Category Archives: Dominion

“Improbable Cause” and “The Die is Cast”

“Yippee! Our amazing plan is working! There’s no way that the Dominion would actually have defenses in place for the homeward of its leaders!”

Part one: Garak’s tailor shop blows up and Odo begins looking into who did it and why. Turns out the Romulans tried to kill Garak and that several former Obsidian Order colleagues of Enabaran Tain (see “The Wire”) have been killed. Odo and Garak head to see Tain, where they’re intercepted by a Romulan warbird. Tain takes them prisoner and explains that the Obsidian Order and the Romulan Tal Shiar (a similar organization we met in TNG) are working together to eradicate the Founders. Tain tried to kill Garak to eliminate any old loose ends — the mission will mean the end of Tain’s retirement — but Garak and Tain decide to work together again, putting Garak back in the fold and making Odo a prisoner.

Part two: Garak is tasked by Tain and Romulan Colonel Lovok (Leland Orser) to interrogate Odo using a device that won’t allow him to revert to his liquid form. Meanwhile, Sisko and Co. learn of Tain’s plan (after a fleet of 20 starships head through the wormhole) and try to get Starfleet to let them intervene, mostly to save Odo. Starfleet balks, but Sisko takes the Defiant to the Gamma Quadrant anyway. Meanwhile, Garak is basically killing Odo, who only breaks when he admits he still longs to be around other Changelings, despite what he knows about them (a fact Garak doesn’t tell Tain). At the Founders’ planet, Tain’s fleet begins an attack but learns quickly that the Dominion knew they were coming — and a fleet of 150 Jem’Hadar ships emerges and starts firing. Lovok is actually a Changeling who helped orchestrate the whole thing and lets Odo and Garak escape. The Defiant shows up just in the nick of time and pulls them off a runabout that’s under attack. Garak returns to his tailorship, but with a new quasi-friendship with Odo.

“Wow, Renee. And I thought I had to spend too much time with the makeup artists … “

Why it’s important

This is the first time we see a Changeling impersonating a key Alpha Quadrant figure to destabilize the main powers there. It’s interesting that Lovok ominously tells Odo and Garak that his mission would effectively neutralize the Cardassians and the Romulans — leaving only the Klingons and the Federation as threats.

Lovok was actually wrong about the Romulans — who seem to be OK without the Tal Shiar — but he was right about the Cardassians. The loss of the Obsidian Order destabilizes the empire to the point where the civilian leaders take power by the start of season four. This leads the Klingons to think the Cardassian leaders are Changeling infiltrators, prompting the Klingon invasion of Cardassia. When the Federation opposes the invasion, the Klingons end the alliance with the Federation, leading to a brief war between the two former allies. Meanwhile, the Klingon attacks and the continuation of the Maquis threat wreaks so much havoc inside Cardassia that Gul Dukat leads the Empire in joining the Dominion in season five. And the subsequent Dominion attacks on Klingon targets within Cardassian space prompts the Klingons and the Federation to become BFFs again to fight the Dominion.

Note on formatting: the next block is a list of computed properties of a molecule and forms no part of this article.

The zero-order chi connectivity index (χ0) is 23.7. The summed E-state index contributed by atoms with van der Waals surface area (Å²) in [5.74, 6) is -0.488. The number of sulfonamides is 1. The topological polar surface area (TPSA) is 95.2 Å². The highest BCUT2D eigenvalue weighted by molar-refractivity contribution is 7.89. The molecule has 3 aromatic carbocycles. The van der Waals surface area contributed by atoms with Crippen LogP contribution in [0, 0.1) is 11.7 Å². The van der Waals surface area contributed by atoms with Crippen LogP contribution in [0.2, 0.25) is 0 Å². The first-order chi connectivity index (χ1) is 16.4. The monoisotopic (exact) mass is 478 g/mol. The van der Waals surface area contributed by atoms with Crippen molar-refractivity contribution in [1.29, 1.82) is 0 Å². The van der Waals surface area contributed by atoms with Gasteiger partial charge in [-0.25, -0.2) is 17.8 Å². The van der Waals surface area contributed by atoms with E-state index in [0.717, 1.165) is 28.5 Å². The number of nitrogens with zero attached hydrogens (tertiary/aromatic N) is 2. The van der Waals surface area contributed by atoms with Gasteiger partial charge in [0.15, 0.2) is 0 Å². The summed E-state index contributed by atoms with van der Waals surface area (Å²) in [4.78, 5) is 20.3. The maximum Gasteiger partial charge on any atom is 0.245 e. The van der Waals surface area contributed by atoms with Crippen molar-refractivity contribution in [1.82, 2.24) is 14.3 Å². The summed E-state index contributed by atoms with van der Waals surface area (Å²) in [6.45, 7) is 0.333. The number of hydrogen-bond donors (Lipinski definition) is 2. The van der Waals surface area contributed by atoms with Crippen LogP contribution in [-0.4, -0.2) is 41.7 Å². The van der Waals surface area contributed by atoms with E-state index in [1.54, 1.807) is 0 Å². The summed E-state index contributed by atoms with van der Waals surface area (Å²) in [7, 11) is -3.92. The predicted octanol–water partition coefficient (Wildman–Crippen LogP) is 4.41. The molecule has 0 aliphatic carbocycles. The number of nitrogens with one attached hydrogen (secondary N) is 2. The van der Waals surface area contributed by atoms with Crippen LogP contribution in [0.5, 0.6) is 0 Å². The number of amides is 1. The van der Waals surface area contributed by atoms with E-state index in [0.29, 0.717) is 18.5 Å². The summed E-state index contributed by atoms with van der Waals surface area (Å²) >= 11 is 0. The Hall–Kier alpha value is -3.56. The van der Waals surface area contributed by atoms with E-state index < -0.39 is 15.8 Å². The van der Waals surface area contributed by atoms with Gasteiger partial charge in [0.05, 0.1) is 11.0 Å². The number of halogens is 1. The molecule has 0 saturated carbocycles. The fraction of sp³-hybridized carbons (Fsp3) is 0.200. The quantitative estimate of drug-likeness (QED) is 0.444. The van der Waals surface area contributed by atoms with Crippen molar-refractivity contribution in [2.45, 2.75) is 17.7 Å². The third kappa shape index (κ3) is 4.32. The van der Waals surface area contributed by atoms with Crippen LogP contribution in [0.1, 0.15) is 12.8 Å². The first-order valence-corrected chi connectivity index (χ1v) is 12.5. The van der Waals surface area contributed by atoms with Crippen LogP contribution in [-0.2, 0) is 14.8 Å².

“Oh, yeah. We totally introduced you back in ‘The Search’ but haven’t seen you since. How ya been?”

What doesn’t hold up

This two-parter is one of the highlights of DS9. But like “The Search” two-parter, there are a lot of logical issues — most of which are in part two.

1) It’s hard to believe that Tain and Co. wouldn’t have thought that the Founders had SOME sort of defenses for their planet. I know that Kira and Odo didn’t note any in “The Search”, but the Founders could have added them after their homeworld was discovered, or Tain should have considered the possibility that they did. And wasn’t it possible — and wouldn’t Tain have figured — that maybe Kira and Odo simply didn’t identify the defenses at the planet?

2) Part two also shows Sisko and Co. going rogue again (which we saw in “The Search”). Sisko heads to the Gamma Quadrant chiefly to save Odo, against Starfleet’s express orders. It’s cool that he’s loyal to his officers, but he very well could have prompted further Dominion attacks by his actions.

Now, Sisko’s stated rationale could have been smarter. Maybe, he could have made an argument about Odo’s potential importance to the Federation. Years later, Odo would help end the Dominion war earlier than it would have ended otherwise. Even at this point in the series, Sisko could have argued to Starfleet that keeping a loyal Changeling in the fold had value. Hell, Sisko could have simply told Starfleet he wanted to save Odo for the above reason — even if he really wanted to do it out of loyalty.

3) And, as is custom in Star Trek, the admiral who gave Sisko the order is WAY too cool with shrugging off what happened.